VA GOP Bill Would Gut Marijuana Social Equity Funding, Mexico Murders May Have Peaked, More... (1/24/22)

North Dakota marijuana initaitive campaigners will have to go back to the drawing board, social equity funding is on the chopping block in Virginia's GOP marijuana implementation bill, and more.

The South Carolina will -- after seven years -- debate a medical marijuana bill this week. (Creative Commons)
Marijuana Policy

North Dakota Marijuana Legalization Initiative Campaign Comes Up Short on Signatures. Activists behind an effort to put a marijuana legalization ballot measure before the voters in November have failed to come up with enough signatures to do so. The deadline for handing signatures for the campaign was Saturday, and the group had only gathered 19,500 raw signatures by then. They needed 31,164 valid voter signatures to qualify. The activists said they are already looking ahead to medical marijuana access and marijuana legalization initiative campaigns for 2024. The legislature took up marijuana legalization last year, but that bill was killed in the state Senate.

Virginia Republican Files Legal Marijuana Implementation Bill that Cuts Taxes, Reduces Social Equity Funding. Delegate Michael Webert (R-Fauquier) has filed legislation to implement marijuana legalization approved by last year's Democratic state legislature, but that legislation makes some changes to what the Democrats envisioned. The bill, House Bill 950, would cut the tax on retail sales from 21 percent to 10 percent in what Webert said is a bid to undercut the black market. It would also eliminate the Cannabis Equity Reinvestment Fund, which would have allocated 35 percent of tax revenues to providing scholarships, community programs and business loans to people and communities "historically and disproportionately targeted and affected by drug enforcement." Instead, those funds would now go to repairing or replacing school roofs. The bill also eliminates preferences for people with past marijuana convictions but would allow priority access for people who live in communities with higher than average enforcement, as well as people who are economically disadvantaged or who attended a historically black college or university in the state.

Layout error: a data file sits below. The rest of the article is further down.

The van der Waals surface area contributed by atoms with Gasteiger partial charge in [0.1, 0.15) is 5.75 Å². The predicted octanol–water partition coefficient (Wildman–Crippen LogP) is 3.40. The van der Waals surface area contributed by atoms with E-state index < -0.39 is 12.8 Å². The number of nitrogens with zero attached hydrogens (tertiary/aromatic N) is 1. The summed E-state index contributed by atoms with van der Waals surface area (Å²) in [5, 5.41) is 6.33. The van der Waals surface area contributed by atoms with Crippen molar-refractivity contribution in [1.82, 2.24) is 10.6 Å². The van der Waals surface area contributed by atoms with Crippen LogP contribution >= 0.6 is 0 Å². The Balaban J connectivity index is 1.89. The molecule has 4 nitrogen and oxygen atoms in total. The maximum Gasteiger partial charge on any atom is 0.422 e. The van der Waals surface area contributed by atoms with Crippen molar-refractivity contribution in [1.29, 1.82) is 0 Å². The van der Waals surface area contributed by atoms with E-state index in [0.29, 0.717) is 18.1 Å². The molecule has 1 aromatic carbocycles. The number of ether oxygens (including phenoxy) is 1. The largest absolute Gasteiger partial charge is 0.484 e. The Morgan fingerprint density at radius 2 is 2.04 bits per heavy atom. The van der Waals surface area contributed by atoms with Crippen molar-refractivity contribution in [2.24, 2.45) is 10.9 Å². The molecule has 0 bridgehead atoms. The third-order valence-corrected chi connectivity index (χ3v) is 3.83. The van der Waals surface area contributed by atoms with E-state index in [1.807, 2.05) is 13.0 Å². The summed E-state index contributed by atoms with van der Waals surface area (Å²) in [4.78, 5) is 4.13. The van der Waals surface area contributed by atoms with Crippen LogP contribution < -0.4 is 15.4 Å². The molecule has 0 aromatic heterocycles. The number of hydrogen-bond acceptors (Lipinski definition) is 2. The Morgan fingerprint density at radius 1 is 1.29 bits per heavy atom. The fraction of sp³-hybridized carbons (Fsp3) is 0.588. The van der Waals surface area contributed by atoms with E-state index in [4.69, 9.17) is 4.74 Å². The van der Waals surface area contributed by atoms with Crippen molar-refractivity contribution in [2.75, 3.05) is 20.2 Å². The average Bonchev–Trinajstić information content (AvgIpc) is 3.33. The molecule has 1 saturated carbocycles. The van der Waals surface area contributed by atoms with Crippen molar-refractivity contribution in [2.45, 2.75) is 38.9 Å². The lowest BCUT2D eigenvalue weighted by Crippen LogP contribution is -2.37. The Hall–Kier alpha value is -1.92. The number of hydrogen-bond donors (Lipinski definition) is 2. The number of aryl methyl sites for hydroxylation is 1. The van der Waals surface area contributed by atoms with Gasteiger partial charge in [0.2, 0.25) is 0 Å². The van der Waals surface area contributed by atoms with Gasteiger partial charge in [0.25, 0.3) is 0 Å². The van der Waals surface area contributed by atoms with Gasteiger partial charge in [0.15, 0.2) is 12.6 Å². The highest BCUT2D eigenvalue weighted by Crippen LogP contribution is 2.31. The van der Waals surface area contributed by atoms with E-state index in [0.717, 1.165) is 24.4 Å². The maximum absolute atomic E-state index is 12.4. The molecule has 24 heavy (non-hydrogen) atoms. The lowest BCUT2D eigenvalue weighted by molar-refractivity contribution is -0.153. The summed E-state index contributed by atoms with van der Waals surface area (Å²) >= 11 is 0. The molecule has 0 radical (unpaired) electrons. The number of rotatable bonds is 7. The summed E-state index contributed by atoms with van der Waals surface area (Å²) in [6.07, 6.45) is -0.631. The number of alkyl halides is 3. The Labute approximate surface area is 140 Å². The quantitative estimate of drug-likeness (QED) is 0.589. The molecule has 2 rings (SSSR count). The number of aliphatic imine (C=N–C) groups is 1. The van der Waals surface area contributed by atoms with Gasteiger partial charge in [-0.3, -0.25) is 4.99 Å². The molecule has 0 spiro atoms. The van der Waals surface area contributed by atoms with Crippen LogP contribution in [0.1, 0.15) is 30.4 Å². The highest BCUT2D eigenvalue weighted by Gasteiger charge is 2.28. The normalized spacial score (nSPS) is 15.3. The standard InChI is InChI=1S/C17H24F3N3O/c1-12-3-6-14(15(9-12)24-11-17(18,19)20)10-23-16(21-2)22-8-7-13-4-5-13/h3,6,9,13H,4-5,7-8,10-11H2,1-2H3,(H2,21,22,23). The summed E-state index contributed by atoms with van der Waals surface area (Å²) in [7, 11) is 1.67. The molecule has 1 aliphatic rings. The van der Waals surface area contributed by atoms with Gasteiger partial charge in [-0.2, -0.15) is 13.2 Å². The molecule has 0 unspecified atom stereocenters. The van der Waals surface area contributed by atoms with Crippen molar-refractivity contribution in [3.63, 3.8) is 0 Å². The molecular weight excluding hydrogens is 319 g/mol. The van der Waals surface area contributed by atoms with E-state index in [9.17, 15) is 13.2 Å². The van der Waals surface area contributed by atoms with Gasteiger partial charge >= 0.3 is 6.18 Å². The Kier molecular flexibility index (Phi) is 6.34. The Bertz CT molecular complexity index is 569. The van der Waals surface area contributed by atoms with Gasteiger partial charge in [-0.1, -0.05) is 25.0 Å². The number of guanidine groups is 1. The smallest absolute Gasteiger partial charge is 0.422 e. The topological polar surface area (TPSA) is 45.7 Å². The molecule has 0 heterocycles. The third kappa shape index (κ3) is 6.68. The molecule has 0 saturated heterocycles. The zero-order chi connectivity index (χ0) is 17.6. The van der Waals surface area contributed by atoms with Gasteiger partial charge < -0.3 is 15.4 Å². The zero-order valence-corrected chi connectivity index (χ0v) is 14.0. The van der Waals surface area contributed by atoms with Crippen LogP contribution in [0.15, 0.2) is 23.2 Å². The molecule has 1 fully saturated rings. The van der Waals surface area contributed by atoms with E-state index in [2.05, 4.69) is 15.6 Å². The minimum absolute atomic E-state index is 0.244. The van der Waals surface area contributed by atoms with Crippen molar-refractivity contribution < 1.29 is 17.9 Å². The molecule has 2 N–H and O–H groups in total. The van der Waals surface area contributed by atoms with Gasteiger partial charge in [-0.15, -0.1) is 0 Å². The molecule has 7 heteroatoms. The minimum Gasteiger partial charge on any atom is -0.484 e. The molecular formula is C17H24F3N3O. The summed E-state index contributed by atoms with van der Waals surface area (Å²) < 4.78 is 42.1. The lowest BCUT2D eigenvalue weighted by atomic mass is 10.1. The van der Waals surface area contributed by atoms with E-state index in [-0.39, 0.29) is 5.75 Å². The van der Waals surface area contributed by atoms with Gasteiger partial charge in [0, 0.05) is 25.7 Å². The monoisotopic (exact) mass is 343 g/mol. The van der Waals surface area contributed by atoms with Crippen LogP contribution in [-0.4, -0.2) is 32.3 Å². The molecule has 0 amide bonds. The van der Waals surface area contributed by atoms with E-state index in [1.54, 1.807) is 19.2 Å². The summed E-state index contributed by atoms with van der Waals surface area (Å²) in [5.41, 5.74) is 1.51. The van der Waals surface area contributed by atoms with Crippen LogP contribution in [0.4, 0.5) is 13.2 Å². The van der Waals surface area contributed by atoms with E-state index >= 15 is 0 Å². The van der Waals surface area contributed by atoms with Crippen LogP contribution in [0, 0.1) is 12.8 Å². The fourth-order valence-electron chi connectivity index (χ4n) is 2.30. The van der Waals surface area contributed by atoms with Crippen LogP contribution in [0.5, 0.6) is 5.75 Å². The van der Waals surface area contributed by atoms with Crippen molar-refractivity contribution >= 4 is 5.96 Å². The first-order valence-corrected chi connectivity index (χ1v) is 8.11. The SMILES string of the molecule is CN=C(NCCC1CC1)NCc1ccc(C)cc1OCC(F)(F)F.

Medical Marijuana

South Carolina Medical Marijuana to (Finally) Be Debated. Senator Tom Davis's (R-Beaufort) Senate Bill 150, the South Carolina Compassionate Use Act, will finally be debated on the Senate floor this week. Davis has been trying for seven years to get to this point. Befitting the conservative state, Davis's bill is also conservative. It bars the use of smokable marijuana, requires an in-patient doctor's visit and a written treatment plan, and limits the conditions that can be treated to a specified list including cancer, multiple sclerosis, glaucoma. sickle cell anemia and autism. Davis says he thinks he has enough votes to pass the bill in the Senate and send it to the House, but House leaders have not indicated whether they would take it up before the session ends.

International

Mexico Killings Declined Slightly Last Year. The country's annual death count, driven largely by drug prohibition-related violence, was down for the second year in a row, official figures indicated. Homicides hit an all-time high of 34,690 in 2019 before dropping to 34,544 in 2020 and dropping again to 33,308 last year. More than 340,000 people have been killed since the government of then-President Felipe Calderon deployed the military in a bid to stem rising levels of violence -- only to see the number of killings rise year after year for more than a decade. Current President Andres Manuel Lopez Obrador created a new security force, the National Guard, to deal with high levels of violence, but the decline in killings is more likely related to social isolation during the coronavirus pandemic, according to the National Citizen Observatory, a civil society group.

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